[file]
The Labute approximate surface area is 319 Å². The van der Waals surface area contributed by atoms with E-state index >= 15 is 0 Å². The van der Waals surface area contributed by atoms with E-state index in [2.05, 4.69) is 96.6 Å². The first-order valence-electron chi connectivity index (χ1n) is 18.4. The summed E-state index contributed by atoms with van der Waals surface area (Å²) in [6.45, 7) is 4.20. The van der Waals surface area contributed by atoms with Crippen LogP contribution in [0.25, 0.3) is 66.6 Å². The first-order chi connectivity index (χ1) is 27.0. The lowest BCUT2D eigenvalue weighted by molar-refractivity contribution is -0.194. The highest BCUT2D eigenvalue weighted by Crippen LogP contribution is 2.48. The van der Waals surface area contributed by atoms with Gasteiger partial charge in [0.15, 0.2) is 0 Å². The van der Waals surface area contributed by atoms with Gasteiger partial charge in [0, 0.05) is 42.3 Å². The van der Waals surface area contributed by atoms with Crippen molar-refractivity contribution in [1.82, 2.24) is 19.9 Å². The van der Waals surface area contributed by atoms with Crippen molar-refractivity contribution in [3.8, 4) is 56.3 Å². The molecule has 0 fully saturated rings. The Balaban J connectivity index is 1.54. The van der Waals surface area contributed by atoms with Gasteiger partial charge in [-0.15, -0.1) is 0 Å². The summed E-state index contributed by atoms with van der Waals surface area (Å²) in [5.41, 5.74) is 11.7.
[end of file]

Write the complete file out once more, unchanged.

The Labute approximate surface area is 319 Å². The van der Waals surface area contributed by atoms with E-state index >= 15 is 0 Å². The van der Waals surface area contributed by atoms with E-state index in [2.05, 4.69) is 96.6 Å². The first-order valence-electron chi connectivity index (χ1n) is 18.4. The summed E-state index contributed by atoms with van der Waals surface area (Å²) in [6.45, 7) is 4.20. The van der Waals surface area contributed by atoms with Crippen LogP contribution in [0.25, 0.3) is 66.6 Å². The first-order chi connectivity index (χ1) is 27.0. The lowest BCUT2D eigenvalue weighted by molar-refractivity contribution is -0.194. The highest BCUT2D eigenvalue weighted by Crippen LogP contribution is 2.48. The van der Waals surface area contributed by atoms with Gasteiger partial charge in [0.15, 0.2) is 0 Å². The van der Waals surface area contributed by atoms with Gasteiger partial charge in [0, 0.05) is 42.3 Å². The van der Waals surface area contributed by atoms with Crippen molar-refractivity contribution in [1.82, 2.24) is 19.9 Å². The van der Waals surface area contributed by atoms with Crippen molar-refractivity contribution in [3.8, 4) is 56.3 Å². The molecule has 0 fully saturated rings. The Balaban J connectivity index is 1.54. The van der Waals surface area contributed by atoms with Gasteiger partial charge in [-0.15, -0.1) is 0 Å². The summed E-state index contributed by atoms with van der Waals surface area (Å²) in [5.41, 5.74) is 11.7.